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Learning Spatial Audio Software

Updated: May 2, 2020

I recently started learning how to use the 3d audio software 'Sound Particles', an incredibly powerful piece of software that allows the user to treat audio in a 3d space in a simillar fashion to computer graphics. With the sharp rise in use of spatial audio, I felt that learning how to use such a unique tool would be both invaluable to my sonic practices (especially for interactive applications) and inexcusable given I am fortunate enough to have access to an educational liscence. However, as I was testing my current Unity endeavour Simulacra in 5.1 and 7.1 surround (before the global pandemic started) it is only a matter of time before I submit to the allure of this glorious audio software and purchase a full liscence.

Image from: https://soundparticles.com/products/soundparticles/overview/



I found the software to be very user friendly and easy to pick up as I was already very familliar with granular synthesis and Unity's visual particle system, so many of the concepts were famillar to me such as the notion of 'particles' of sound, emission shape and particle velocity. Something that took me a little to get used to was the sheer size of the projects and the need for offline rendering, but this is to be expected when dealing with such huge numbers of audio sources: I used the 'stardust' template which features 2 particle emitters (random particle emission over time) operating at 40 particle/second and a particle group of 100 sources (simultaneous emission of all particles at once). The maximum number of particles for both types of audio sources is an eye watering 100,000 particles!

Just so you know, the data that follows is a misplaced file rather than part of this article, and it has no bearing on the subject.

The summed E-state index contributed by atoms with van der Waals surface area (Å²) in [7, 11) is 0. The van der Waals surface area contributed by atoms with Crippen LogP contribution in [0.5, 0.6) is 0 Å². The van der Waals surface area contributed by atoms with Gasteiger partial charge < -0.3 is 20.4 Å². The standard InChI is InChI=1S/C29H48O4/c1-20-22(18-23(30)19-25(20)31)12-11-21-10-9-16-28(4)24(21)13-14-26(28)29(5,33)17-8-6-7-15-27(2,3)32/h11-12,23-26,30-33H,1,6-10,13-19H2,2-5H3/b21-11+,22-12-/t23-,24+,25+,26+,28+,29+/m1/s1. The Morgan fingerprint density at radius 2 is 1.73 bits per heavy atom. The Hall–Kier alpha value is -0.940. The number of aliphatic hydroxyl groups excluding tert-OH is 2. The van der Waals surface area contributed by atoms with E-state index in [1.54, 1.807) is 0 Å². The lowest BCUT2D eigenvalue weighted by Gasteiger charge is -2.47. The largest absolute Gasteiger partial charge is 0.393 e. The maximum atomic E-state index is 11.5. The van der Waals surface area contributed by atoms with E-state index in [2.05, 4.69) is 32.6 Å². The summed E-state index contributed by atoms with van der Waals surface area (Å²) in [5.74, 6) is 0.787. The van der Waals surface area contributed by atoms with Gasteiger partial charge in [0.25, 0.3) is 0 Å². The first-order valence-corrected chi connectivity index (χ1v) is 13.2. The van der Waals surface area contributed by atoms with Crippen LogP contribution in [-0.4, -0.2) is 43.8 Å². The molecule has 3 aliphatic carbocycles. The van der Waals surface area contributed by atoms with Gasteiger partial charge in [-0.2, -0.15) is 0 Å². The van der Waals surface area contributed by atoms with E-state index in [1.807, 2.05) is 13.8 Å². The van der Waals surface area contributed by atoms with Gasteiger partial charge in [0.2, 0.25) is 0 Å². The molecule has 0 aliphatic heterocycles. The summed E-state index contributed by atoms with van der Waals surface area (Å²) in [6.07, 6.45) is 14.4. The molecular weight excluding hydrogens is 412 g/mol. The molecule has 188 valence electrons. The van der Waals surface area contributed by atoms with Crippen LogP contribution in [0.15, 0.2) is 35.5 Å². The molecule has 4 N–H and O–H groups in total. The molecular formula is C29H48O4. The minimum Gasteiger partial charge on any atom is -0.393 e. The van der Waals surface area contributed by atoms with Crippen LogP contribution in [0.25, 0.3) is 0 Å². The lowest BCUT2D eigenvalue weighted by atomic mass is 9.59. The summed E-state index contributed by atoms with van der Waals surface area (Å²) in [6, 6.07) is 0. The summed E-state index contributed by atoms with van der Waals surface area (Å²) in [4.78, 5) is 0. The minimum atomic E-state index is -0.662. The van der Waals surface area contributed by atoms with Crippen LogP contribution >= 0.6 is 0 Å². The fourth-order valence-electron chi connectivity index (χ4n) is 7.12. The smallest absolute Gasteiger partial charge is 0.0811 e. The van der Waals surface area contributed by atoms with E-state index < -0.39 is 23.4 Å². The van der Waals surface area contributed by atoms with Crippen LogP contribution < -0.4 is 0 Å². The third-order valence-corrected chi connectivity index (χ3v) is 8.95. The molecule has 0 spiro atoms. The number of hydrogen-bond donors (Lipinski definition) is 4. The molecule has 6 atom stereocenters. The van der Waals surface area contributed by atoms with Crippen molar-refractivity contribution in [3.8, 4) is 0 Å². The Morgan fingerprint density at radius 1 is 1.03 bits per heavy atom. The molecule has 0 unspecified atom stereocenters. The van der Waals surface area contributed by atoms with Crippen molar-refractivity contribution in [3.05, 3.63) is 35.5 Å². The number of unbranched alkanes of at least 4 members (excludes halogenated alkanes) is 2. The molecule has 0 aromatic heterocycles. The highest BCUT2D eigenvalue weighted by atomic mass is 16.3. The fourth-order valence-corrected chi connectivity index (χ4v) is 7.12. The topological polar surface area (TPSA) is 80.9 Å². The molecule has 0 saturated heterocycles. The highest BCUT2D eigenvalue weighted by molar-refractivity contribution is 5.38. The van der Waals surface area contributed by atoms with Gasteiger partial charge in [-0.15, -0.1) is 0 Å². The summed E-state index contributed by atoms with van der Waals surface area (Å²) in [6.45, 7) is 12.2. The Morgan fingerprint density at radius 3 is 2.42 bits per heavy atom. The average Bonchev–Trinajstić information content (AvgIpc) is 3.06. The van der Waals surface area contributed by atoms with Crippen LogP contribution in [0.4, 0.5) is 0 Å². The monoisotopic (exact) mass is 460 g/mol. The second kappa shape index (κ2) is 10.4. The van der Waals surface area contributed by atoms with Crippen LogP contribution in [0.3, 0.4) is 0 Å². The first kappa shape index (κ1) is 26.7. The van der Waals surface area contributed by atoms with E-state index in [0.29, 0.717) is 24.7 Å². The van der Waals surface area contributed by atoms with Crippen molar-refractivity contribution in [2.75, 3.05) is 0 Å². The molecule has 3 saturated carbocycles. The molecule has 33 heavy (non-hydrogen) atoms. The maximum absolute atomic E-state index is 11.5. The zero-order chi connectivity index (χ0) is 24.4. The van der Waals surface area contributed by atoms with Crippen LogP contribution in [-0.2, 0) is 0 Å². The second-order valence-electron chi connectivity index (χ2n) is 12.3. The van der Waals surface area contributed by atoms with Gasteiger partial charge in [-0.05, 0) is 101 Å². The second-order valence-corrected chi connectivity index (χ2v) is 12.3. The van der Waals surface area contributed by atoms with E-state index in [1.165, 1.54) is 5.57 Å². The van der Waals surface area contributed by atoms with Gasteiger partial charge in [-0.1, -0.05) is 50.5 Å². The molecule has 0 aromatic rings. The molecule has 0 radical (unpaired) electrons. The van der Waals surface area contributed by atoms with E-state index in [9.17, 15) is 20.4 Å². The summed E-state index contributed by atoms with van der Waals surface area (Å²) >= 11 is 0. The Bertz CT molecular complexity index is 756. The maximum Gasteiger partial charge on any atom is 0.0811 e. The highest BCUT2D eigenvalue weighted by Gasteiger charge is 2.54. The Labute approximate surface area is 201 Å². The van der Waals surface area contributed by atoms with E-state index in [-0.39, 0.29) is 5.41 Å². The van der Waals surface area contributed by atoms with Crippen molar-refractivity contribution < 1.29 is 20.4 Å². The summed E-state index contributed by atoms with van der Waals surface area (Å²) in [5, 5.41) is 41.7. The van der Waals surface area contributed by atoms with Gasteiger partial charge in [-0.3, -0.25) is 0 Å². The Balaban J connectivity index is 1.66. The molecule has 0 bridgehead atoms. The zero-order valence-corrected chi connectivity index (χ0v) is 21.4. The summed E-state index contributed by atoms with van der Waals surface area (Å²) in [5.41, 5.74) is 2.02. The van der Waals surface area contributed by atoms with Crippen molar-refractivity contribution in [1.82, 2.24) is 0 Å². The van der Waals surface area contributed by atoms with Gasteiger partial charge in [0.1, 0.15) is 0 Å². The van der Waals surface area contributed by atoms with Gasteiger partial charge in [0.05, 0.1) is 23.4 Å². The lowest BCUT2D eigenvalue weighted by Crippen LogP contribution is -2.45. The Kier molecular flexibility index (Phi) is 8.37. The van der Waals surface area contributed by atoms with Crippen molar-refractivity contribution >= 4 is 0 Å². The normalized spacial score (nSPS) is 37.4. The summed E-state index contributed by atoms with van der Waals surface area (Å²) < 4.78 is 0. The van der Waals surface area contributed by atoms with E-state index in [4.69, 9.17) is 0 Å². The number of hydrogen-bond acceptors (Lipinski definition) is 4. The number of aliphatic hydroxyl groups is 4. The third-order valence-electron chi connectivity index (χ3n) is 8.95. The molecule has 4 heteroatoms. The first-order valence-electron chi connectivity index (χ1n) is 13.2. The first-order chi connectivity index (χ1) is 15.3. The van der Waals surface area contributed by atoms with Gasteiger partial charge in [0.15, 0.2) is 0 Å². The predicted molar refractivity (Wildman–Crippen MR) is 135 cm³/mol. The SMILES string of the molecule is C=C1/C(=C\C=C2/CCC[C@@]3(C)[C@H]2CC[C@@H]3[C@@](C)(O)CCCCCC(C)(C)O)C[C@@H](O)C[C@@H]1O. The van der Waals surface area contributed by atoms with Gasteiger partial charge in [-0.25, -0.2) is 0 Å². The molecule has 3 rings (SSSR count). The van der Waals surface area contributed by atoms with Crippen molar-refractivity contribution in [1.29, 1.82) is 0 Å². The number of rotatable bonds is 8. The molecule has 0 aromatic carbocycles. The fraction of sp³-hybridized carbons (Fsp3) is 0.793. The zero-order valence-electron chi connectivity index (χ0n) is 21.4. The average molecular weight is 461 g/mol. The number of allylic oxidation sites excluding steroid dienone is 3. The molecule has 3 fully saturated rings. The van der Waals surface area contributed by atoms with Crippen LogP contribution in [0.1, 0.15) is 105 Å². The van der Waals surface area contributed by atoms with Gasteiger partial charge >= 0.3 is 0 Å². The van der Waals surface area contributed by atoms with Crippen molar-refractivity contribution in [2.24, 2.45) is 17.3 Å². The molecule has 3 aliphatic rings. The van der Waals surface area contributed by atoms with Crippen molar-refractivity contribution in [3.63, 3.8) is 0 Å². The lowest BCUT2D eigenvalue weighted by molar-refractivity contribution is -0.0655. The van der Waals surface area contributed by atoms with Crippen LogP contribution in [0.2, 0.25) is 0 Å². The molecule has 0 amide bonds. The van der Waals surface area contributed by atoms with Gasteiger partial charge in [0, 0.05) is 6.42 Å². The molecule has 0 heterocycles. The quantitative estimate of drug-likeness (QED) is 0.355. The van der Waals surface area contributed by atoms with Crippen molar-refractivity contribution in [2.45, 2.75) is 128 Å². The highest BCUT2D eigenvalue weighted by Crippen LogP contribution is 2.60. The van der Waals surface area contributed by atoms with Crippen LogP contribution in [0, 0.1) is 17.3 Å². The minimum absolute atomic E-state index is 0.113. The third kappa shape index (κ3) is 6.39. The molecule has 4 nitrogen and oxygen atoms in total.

Screenshot of the offline render of my audio example in progress, featuring a high CPU load!



My first test was to see potential musical/ambient uses for the software and so for the sound sources I used some sci-fi type sound effects I had made for The Hill That Bleeds, some experiments with telephone pickup coils and some reversed piano notes with additional processing. The result that was done for purely educaitonal purposes (hence the private track) can be found bellow. In the future I would like to experiment with working to picture, perhaps taking a scene from a blockbuster movie involving heavy use of visual effects.



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